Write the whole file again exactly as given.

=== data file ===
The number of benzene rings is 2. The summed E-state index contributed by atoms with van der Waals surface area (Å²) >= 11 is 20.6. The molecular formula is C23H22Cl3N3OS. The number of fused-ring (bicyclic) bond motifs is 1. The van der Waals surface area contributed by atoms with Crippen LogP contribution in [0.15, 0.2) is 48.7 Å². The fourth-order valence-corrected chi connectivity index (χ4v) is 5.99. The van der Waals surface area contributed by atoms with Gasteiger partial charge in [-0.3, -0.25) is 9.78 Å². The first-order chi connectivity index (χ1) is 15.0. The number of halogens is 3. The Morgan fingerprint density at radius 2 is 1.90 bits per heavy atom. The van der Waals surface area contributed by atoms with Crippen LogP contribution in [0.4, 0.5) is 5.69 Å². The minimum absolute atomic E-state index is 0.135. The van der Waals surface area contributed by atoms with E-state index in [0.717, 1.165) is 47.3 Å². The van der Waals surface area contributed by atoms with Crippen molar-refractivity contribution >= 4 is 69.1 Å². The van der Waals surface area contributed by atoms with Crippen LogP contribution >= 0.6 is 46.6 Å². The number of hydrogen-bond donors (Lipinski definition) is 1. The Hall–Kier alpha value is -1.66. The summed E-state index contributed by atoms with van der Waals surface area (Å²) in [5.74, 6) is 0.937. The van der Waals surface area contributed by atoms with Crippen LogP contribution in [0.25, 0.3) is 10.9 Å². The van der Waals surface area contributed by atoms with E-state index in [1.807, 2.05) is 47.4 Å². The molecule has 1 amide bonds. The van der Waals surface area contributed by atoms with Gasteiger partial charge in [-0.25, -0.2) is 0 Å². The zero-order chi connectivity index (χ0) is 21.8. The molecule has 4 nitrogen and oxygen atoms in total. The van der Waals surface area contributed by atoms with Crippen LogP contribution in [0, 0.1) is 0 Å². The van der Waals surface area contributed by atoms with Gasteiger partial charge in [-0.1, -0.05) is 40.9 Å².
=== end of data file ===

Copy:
The number of benzene rings is 2. The summed E-state index contributed by atoms with van der Waals surface area (Å²) >= 11 is 20.6. The molecular formula is C23H22Cl3N3OS. The number of fused-ring (bicyclic) bond motifs is 1. The van der Waals surface area contributed by atoms with Crippen LogP contribution in [0.15, 0.2) is 48.7 Å². The fourth-order valence-corrected chi connectivity index (χ4v) is 5.99. The van der Waals surface area contributed by atoms with Gasteiger partial charge in [-0.3, -0.25) is 9.78 Å². The first-order chi connectivity index (χ1) is 15.0. The number of halogens is 3. The Morgan fingerprint density at radius 2 is 1.90 bits per heavy atom. The van der Waals surface area contributed by atoms with Crippen LogP contribution in [0.4, 0.5) is 5.69 Å². The minimum absolute atomic E-state index is 0.135. The van der Waals surface area contributed by atoms with E-state index in [0.717, 1.165) is 47.3 Å². The van der Waals surface area contributed by atoms with Crippen molar-refractivity contribution >= 4 is 69.1 Å². The van der Waals surface area contributed by atoms with Crippen LogP contribution >= 0.6 is 46.6 Å². The number of hydrogen-bond donors (Lipinski definition) is 1. The Hall–Kier alpha value is -1.66. The summed E-state index contributed by atoms with van der Waals surface area (Å²) in [5.74, 6) is 0.937. The van der Waals surface area contributed by atoms with Crippen LogP contribution in [0.25, 0.3) is 10.9 Å². The van der Waals surface area contributed by atoms with E-state index in [1.807, 2.05) is 47.4 Å². The molecule has 1 amide bonds. The van der Waals surface area contributed by atoms with Gasteiger partial charge in [-0.25, -0.2) is 0 Å². The zero-order chi connectivity index (χ0) is 21.8. The molecule has 4 nitrogen and oxygen atoms in total. The van der Waals surface area contributed by atoms with Crippen LogP contribution in [0, 0.1) is 0 Å². The van der Waals surface area contributed by atoms with Gasteiger partial charge in [-0.1, -0.05) is 40.9 Å².